What’s luring investors into the commercial market?

WRITTEN BY: Cathy Wever December 14, 2015

STORY ACCREDITATION: Commercial Real Estate

While residential property investment is often a well-travelled road to financial security, savvy investors are increasingly looking to invest in commercial property. So, what’s the attraction?

Commercial real estate provides a tempting scenario for those prepared to explore the sector and take advantage of its benefits.

Higher yields, lower management fees

As residential rental yields continue to fall across our major capital cities, the higher yields achievable through commercial property are appealing to many investors. Residential property yields tend to hover around three to four per cent, while commercial properties can yield up to 10 per cent.

Take this example; a commercial property such as an inner city strata office with a purchase price of $350,000 may lease for around $25,000 per annum, delivering a 7.25 per cent yield. This is considerably higher than you’d expect to achieve on a residential unit purchased for the same price.

Meanwhile, management fees for commercial properties also tend to be lower, averaging around three to five per cent versus around seven per cent for residential properties.


The commercial real estate category includes offices, retail spaces, warehouses, industrial properties and more. Although the capital gain tends to be lower on commercial real estate (due to the generally lower land component), the higher rental income can generate the cash flow you need to help you maintain the other investments in your portfolio.

The security of long leases

Commercial property leases tend to be long – usually three, five or even 10 years – with rents reviewed annually. This compares favourably to residential properties, where leases tend to be a maximum of 12 months. The flip side is that commercial properties can be more difficult to lease and may experience longer periods of vacancy than residential properties.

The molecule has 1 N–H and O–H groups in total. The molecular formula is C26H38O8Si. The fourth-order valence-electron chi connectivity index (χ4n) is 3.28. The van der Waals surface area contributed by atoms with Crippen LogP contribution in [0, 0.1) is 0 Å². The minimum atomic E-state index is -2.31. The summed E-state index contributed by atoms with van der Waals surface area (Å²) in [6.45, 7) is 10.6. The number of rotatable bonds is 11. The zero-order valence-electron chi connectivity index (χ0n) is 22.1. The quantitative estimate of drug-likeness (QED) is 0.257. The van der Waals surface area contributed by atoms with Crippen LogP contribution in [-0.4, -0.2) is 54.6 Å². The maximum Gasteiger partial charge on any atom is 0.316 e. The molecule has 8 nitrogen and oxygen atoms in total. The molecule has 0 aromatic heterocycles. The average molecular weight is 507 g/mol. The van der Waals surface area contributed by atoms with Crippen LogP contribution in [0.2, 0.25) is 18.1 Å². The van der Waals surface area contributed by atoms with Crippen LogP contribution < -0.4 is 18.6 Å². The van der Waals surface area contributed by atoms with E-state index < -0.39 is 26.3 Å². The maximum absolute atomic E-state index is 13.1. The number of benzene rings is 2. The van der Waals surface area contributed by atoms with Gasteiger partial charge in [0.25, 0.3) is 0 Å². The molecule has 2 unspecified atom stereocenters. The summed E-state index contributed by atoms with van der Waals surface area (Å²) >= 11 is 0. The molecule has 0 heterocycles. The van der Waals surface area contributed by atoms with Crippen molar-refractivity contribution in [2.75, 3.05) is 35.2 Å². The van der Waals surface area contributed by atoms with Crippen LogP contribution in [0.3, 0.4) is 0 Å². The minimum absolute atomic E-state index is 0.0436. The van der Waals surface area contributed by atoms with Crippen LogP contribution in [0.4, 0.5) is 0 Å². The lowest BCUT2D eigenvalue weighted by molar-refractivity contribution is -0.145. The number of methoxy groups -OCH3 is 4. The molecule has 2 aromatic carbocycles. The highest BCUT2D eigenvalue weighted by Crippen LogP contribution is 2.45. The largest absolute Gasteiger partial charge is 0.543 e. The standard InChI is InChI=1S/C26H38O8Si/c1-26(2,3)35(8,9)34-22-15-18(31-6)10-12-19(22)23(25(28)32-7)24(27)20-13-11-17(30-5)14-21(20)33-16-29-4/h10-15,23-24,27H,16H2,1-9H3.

Experienced commercial property investors look to minimise the risks and costs of extended vacancy by purchasing multi-lease properties such as shopping centres or strata-titled offices. With a multi-lease property, you will continue to collect rental income even if one tenant vacates. Another strategy is to select commercial properties with government or large corporate tenants who tend to be very stable and will generally renew their leases over the long term.

Low outgoings, tenant-funded improvements

Maintenance and other costs such as outgoings and insurances are generally paid for by the lessee, which means returns on commercial real estate tend to be higher than for residential properties where the landlord is required to pay for the property’s upkeep.

In addition, commercial tenants often invest in fit-outs or other improvements that enhance their business, improving your investment at the same time. The other benefit of this is that once a commercial tenant has invested in improving the building and customising it to their needs, it’s less likely they will vacate the property, creating a win-win situation for both landlord and lessee.

Aren’t commercial properties expensive?

Commercial real estate can be very affordable. A quick search around CommercialRealEstate’s commercial property listings reveals commercial properties for sale in virtually every price bracket. However, check with your lender as some banks require a larger deposit for commercial property purchases.

Like all property investment, success with commercial real estate depends on sound research, but for those willing to take the plunge, the rewards can be enormous.